|By Elizabeth Skrapits, The Citizens' Voice, Wilkes-Barre, Pa.|
|McClatchy-Tribune Information Services|
From its creation in the mid-1920s through the 1960s, Sandy Beach was a hugely popular summer destination, both for day trippers and people who camped out at
Sandy Beach, touted as "
However, it wasn't exactly a vacation for young Marvin. (He's now 84, a Korean War veteran and a successful real estate developer.)
"I was free labor," he said, chuckling.
There was plenty at Sandy Beach to keep him busy.
"When it was in full swing, it was a pretty hot place to be," he said.
Bigger and better beach
They opened Sandy Beach on
"We even had benches in front of the screen so the people from the campgrounds could watch the movies, and we charged them a quarter apiece,"
"Uncle Sam used to let me in the movies all the time without charging me," she said.
"He was strict," she said.
"They imported real sand from the ocean to put on the beach," he said. "That's what made it a real sandy beach."
In the 1950s, Sandy Beach featured roller skating, a penny arcade and a picnic area with a fireplace. There was a boat rental with motorboats at first, then later, paddle boats. For the children, there was a playground, kiddie rides including a merry-go-round, and real pony rides.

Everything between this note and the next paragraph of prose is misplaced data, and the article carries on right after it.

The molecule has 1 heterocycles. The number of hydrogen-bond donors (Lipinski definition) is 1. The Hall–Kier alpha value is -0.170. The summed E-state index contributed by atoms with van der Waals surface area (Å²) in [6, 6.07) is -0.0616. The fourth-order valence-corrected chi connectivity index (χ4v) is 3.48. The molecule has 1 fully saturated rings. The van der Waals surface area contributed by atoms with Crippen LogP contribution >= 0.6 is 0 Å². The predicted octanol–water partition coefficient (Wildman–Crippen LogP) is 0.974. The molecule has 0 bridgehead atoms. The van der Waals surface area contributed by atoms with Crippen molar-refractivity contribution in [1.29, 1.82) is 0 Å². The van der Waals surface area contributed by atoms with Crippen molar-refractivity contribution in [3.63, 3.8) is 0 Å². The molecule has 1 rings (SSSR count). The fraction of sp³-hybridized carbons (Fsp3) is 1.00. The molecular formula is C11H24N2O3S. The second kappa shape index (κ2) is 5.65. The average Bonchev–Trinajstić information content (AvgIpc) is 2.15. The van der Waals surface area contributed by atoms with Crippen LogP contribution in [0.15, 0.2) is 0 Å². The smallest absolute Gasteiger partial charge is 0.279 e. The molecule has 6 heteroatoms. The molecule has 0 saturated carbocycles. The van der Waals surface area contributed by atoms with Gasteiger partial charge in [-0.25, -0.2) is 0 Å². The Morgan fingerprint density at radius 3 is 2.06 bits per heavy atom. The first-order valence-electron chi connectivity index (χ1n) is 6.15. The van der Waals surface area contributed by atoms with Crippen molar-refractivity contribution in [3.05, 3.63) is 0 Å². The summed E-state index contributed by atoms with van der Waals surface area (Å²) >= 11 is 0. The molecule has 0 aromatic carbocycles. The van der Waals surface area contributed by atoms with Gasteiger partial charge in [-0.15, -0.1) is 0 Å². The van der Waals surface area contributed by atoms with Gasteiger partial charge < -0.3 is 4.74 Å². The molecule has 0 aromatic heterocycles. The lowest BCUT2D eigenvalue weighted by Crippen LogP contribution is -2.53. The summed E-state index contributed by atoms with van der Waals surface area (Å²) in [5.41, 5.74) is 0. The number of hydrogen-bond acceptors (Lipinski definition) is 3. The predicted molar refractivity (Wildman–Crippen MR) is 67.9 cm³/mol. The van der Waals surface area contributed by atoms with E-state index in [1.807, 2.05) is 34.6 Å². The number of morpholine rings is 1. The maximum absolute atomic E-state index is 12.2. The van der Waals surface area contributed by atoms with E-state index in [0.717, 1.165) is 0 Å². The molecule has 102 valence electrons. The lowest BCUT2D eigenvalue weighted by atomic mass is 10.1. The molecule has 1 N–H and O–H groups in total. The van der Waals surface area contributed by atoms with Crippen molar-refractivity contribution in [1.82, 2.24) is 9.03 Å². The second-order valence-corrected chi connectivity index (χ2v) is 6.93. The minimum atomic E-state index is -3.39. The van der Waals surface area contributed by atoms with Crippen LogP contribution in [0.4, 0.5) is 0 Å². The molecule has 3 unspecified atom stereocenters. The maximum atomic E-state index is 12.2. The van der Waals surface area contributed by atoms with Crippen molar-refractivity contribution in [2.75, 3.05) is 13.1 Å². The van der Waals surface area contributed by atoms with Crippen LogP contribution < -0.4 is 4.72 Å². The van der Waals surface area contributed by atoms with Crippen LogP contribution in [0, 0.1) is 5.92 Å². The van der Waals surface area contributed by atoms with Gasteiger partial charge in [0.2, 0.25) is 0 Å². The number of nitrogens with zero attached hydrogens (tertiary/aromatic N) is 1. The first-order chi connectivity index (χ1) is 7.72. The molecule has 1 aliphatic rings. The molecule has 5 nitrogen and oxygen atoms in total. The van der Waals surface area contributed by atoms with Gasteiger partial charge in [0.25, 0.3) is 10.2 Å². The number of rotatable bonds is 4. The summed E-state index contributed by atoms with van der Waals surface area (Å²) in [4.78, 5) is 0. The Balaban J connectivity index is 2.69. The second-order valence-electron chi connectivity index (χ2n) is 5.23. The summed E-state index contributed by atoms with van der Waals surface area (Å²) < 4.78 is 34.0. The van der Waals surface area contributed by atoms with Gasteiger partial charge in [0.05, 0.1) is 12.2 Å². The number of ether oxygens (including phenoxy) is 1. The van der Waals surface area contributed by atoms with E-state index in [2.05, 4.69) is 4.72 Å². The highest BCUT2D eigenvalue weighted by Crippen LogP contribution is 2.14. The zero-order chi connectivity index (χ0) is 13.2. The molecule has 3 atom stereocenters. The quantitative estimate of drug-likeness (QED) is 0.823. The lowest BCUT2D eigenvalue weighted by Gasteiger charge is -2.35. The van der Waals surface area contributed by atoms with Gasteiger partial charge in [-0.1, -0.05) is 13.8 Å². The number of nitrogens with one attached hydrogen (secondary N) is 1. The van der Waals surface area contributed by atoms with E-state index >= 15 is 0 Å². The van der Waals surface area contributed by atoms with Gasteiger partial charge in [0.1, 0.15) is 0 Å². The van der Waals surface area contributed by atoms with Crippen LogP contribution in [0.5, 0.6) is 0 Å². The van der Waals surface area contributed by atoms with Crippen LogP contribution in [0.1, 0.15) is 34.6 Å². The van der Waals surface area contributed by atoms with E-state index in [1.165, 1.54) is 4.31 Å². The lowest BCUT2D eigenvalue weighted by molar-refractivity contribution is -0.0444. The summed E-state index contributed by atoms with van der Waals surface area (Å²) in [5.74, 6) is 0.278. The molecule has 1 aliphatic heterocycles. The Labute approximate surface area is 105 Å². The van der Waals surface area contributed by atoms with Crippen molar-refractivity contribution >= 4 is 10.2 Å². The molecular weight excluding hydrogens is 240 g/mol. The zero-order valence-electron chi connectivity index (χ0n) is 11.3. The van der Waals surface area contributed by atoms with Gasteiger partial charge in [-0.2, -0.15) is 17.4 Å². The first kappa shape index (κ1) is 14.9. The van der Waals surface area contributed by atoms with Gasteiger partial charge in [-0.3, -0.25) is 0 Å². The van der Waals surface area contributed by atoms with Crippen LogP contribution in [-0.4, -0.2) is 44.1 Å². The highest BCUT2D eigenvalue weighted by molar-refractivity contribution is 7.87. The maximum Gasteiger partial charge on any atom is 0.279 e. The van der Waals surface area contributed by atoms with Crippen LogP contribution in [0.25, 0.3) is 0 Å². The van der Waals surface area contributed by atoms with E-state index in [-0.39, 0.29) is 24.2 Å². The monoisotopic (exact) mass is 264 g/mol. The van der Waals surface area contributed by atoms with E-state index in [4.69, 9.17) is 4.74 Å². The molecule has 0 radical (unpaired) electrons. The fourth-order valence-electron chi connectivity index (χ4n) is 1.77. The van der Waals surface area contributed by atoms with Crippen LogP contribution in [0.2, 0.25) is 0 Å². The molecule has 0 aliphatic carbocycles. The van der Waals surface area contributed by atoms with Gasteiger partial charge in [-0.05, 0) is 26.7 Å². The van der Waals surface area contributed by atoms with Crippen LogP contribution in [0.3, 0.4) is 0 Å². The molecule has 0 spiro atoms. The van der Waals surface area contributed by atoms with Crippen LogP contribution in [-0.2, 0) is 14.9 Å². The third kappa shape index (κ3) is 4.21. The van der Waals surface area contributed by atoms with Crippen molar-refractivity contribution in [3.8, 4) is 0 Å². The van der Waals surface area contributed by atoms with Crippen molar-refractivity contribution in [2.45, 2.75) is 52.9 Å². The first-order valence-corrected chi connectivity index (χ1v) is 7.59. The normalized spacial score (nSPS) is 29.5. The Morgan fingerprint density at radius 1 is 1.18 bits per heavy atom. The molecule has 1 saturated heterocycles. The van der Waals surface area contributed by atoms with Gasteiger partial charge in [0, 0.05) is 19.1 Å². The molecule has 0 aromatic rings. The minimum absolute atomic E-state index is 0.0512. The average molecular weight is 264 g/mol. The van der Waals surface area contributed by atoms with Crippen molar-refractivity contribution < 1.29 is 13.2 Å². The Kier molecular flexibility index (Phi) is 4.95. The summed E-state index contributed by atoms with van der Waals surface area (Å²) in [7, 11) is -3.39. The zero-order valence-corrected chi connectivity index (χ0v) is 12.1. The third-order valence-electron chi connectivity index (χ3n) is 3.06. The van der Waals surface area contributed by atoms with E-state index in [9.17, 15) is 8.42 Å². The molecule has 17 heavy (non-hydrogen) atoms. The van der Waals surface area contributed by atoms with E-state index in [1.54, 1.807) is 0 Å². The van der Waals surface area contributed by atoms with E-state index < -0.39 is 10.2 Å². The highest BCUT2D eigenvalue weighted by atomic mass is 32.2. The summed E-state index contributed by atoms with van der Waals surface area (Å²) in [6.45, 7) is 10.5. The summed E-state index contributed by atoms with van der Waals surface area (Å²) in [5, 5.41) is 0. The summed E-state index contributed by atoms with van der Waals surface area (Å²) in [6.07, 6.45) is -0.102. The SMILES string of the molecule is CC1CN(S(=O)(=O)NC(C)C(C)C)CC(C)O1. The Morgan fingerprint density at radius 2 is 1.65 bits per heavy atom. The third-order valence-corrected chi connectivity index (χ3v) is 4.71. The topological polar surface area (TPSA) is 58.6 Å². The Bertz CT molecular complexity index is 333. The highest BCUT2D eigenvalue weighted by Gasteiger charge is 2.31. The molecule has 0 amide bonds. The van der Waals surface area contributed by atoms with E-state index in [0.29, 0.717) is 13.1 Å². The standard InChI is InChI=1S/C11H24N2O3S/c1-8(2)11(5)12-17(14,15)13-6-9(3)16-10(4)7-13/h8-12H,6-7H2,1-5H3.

There were ladies' and men's locker rooms -- which the Slomowitzes upgraded -- and the second story of the building had a dance floor, where orchestras and bands would play a couple of nights a week,
Sandy Beach also had food concessions, including Stuccio's pizza, and, in time for the 1956 season, the Slomowitzes remodeled the snack bar into what was advertised as "
"It was a nice time, nice people and nice area. Especially, we had wonderful neighbors,"
An asset was that the business owners in that section of
The Slomowitzes and Roods were also good friends with the McCaffreys, who owned the venue near Sandy Beach.
She remembers the Sandy Beach Drive-In well: "You'd be surprised how many people would drive down from
Sandy Beach's popularity continued through the 1960s. Popular local and sometimes even nationally known bands played in the dance hall, and on hot summer weekends the beach was teeming.
The tide turns
The Slomowitz family ran Sandy Beach until Samuel died; they sold it, but its new owner went into bankruptcy within a year,
The McCaffreys held onto
"Times change. People do different things on their weekends," McCaffrey said.
The McCaffreys sold part of their property to the
Today, the only trace of Sandy Beach that remains is the sand you can still find in the water at the
"I wish I could revive it, but it's something of the past,"
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